Divvs Clavdivs

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Cambridge University Press, Mar 15, 2001 - Biography & Autobiography - 272 pages
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The first-century emperor Claudius did not leave the fledgling Roman Empire as he had found it: his contribution was to turn its developing institutions into an imperial tradition. But the ancient sources represent him as an odd personality - active but manipulated by his inferiors, at once distracted and awkward and cruel. Suetonius' biography is a rich offering of both solid fact and the prejudicial anecdotes that his contemporaries and the generation that followed thought worth repeating, raw material for exploring the man and his reign. This commentary provides context for the text's abundant information, but form is not neglected, and attention is given to Suetonius' intelligent and conscious marshalling of his material, and guidance offered to students reading the biographer's often densely compressed style. This is the first English commentary on the Claudius Life to deal with both historical and stylistic issues.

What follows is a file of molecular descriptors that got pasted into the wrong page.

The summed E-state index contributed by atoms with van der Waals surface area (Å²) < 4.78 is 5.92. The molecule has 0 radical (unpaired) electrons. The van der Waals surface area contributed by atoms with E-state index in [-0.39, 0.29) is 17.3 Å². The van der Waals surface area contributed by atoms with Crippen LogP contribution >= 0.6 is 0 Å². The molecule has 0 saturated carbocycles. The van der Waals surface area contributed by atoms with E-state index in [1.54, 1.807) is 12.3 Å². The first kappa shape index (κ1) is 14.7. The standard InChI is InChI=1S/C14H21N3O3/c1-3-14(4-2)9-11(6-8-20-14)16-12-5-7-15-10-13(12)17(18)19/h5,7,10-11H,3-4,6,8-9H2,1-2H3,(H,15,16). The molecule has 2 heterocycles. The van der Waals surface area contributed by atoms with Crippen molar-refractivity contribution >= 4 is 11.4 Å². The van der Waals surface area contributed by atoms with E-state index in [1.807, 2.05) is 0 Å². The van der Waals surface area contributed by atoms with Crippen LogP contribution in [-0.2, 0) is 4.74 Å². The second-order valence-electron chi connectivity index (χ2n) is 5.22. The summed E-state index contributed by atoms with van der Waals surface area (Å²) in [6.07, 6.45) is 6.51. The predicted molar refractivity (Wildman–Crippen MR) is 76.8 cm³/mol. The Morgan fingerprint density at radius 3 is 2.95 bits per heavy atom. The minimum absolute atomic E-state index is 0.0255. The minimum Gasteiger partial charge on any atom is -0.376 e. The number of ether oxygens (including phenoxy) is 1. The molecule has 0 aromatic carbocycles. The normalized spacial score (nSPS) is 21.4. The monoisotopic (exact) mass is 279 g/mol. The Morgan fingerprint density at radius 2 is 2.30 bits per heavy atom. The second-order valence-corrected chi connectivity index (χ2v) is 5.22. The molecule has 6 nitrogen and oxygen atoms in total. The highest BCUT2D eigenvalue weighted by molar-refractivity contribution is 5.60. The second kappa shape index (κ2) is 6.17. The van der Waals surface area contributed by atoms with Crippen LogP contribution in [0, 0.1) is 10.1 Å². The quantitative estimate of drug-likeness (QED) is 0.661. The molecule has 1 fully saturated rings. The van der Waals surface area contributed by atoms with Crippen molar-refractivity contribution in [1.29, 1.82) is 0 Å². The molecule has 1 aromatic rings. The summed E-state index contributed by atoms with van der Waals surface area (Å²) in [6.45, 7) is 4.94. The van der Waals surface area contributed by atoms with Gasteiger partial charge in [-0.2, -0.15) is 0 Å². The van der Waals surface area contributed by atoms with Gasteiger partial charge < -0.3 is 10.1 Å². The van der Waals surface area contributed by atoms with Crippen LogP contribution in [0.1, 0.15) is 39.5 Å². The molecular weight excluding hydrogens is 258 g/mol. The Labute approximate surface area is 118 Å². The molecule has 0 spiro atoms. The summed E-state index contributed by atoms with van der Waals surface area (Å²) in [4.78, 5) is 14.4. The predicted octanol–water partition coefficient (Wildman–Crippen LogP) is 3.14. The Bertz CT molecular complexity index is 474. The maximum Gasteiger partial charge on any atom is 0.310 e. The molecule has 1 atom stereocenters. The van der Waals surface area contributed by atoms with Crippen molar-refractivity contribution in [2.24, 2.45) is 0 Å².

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Contents

Preface
vii
Introduction
1
Suetonius and his career
2
Biography and De uita Caesarum
4
Claudius
10
The story
14
Structure and style
17
Text and afterlife
20
Sigla
27
C SVETONI TRANQVILLI DE VITA CAESARVM LIBER QVINTVS DIVVS CLAVDIVS
29
Commentary
55
Abbreviations and references
245
Bibliography commentaries and translations
247
Indexes
262
2 General
265
3 Persons
269

Important dates in the life of Claudius
23

Common terms and phrases